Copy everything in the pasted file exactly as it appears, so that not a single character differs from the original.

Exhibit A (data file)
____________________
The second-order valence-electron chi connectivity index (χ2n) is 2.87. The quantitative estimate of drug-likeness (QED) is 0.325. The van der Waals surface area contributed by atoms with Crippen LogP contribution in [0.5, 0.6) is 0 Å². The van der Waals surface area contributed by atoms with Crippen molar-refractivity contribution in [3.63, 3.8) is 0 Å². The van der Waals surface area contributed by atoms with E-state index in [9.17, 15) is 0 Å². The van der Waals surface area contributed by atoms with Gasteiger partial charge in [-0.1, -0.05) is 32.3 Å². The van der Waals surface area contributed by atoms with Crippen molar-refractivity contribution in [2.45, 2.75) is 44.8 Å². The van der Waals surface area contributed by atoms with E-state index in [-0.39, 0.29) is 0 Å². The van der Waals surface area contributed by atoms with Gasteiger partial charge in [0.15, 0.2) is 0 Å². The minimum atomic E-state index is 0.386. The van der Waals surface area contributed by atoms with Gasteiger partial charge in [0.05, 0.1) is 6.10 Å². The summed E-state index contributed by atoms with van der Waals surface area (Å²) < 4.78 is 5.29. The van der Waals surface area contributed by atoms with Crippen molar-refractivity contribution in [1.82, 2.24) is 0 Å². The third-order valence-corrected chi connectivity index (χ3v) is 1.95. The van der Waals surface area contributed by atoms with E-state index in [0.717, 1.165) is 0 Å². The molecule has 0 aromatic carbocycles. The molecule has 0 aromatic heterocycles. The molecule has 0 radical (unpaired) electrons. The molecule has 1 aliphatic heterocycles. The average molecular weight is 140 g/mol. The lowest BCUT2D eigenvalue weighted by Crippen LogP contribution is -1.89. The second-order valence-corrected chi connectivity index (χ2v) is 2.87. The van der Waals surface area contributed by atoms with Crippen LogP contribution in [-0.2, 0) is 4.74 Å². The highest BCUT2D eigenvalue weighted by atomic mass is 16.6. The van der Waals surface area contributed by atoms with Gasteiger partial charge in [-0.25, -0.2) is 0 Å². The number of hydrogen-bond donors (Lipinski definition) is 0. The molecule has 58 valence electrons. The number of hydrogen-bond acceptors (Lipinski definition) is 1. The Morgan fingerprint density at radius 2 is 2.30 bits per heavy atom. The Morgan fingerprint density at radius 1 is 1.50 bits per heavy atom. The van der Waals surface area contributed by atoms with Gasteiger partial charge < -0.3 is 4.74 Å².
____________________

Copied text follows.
The second-order valence-electron chi connectivity index (χ2n) is 2.87. The quantitative estimate of drug-likeness (QED) is 0.325. The van der Waals surface area contributed by atoms with Crippen LogP contribution in [0.5, 0.6) is 0 Å². The van der Waals surface area contributed by atoms with Crippen molar-refractivity contribution in [3.63, 3.8) is 0 Å². The van der Waals surface area contributed by atoms with E-state index in [9.17, 15) is 0 Å². The van der Waals surface area contributed by atoms with Gasteiger partial charge in [-0.1, -0.05) is 32.3 Å². The van der Waals surface area contributed by atoms with Crippen molar-refractivity contribution in [2.45, 2.75) is 44.8 Å². The van der Waals surface area contributed by atoms with E-state index in [-0.39, 0.29) is 0 Å². The van der Waals surface area contributed by atoms with Gasteiger partial charge in [0.15, 0.2) is 0 Å². The minimum atomic E-state index is 0.386. The van der Waals surface area contributed by atoms with Gasteiger partial charge in [0.05, 0.1) is 6.10 Å². The summed E-state index contributed by atoms with van der Waals surface area (Å²) < 4.78 is 5.29. The van der Waals surface area contributed by atoms with Crippen molar-refractivity contribution in [1.82, 2.24) is 0 Å². The third-order valence-corrected chi connectivity index (χ3v) is 1.95. The van der Waals surface area contributed by atoms with E-state index in [0.717, 1.165) is 0 Å². The molecule has 0 aromatic carbocycles. The molecule has 0 aromatic heterocycles. The molecule has 0 radical (unpaired) electrons. The molecule has 1 aliphatic heterocycles. The average molecular weight is 140 g/mol. The lowest BCUT2D eigenvalue weighted by Crippen LogP contribution is -1.89. The second-order valence-corrected chi connectivity index (χ2v) is 2.87. The van der Waals surface area contributed by atoms with Crippen LogP contribution in [-0.2, 0) is 4.74 Å². The highest BCUT2D eigenvalue weighted by atomic mass is 16.6. The van der Waals surface area contributed by atoms with Gasteiger partial charge in [-0.25, -0.2) is 0 Å². The number of hydrogen-bond donors (Lipinski definition) is 0. The molecule has 58 valence electrons. The number of hydrogen-bond acceptors (Lipinski definition) is 1. The Morgan fingerprint density at radius 2 is 2.30 bits per heavy atom. The Morgan fingerprint density at radius 1 is 1.50 bits per heavy atom. The van der Waals surface area contributed by atoms with Gasteiger partial charge < -0.3 is 4.74 Å².